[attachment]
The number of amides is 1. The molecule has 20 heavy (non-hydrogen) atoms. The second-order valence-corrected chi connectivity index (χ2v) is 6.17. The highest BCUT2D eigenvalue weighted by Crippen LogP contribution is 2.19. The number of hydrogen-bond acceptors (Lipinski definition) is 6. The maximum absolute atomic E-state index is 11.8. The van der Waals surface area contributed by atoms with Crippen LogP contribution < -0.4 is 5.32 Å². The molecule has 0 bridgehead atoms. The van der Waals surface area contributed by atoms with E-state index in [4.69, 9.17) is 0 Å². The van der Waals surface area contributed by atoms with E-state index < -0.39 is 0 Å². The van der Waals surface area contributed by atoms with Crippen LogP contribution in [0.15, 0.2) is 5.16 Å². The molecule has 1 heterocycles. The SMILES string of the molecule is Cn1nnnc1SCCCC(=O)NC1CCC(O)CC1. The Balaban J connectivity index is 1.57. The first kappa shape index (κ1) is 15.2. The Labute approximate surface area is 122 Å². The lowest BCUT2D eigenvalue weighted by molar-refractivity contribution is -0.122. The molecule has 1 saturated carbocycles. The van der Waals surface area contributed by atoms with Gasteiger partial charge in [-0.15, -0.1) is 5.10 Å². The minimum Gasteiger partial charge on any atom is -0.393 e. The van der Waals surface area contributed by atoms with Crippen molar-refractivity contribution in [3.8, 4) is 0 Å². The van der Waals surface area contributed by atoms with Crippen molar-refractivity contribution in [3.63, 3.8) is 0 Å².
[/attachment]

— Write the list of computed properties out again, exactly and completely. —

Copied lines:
The number of amides is 1. The molecule has 20 heavy (non-hydrogen) atoms. The second-order valence-corrected chi connectivity index (χ2v) is 6.17. The highest BCUT2D eigenvalue weighted by Crippen LogP contribution is 2.19. The number of hydrogen-bond acceptors (Lipinski definition) is 6. The maximum absolute atomic E-state index is 11.8. The van der Waals surface area contributed by atoms with Crippen LogP contribution < -0.4 is 5.32 Å². The molecule has 0 bridgehead atoms. The van der Waals surface area contributed by atoms with E-state index in [4.69, 9.17) is 0 Å². The van der Waals surface area contributed by atoms with E-state index < -0.39 is 0 Å². The van der Waals surface area contributed by atoms with Crippen LogP contribution in [0.15, 0.2) is 5.16 Å². The molecule has 1 heterocycles. The SMILES string of the molecule is Cn1nnnc1SCCCC(=O)NC1CCC(O)CC1. The Balaban J connectivity index is 1.57. The first kappa shape index (κ1) is 15.2. The Labute approximate surface area is 122 Å². The lowest BCUT2D eigenvalue weighted by molar-refractivity contribution is -0.122. The molecule has 1 saturated carbocycles. The van der Waals surface area contributed by atoms with Gasteiger partial charge in [-0.15, -0.1) is 5.10 Å². The minimum Gasteiger partial charge on any atom is -0.393 e. The van der Waals surface area contributed by atoms with Crippen molar-refractivity contribution in [3.8, 4) is 0 Å². The van der Waals surface area contributed by atoms with Crippen molar-refractivity contribution in [3.63, 3.8) is 0 Å².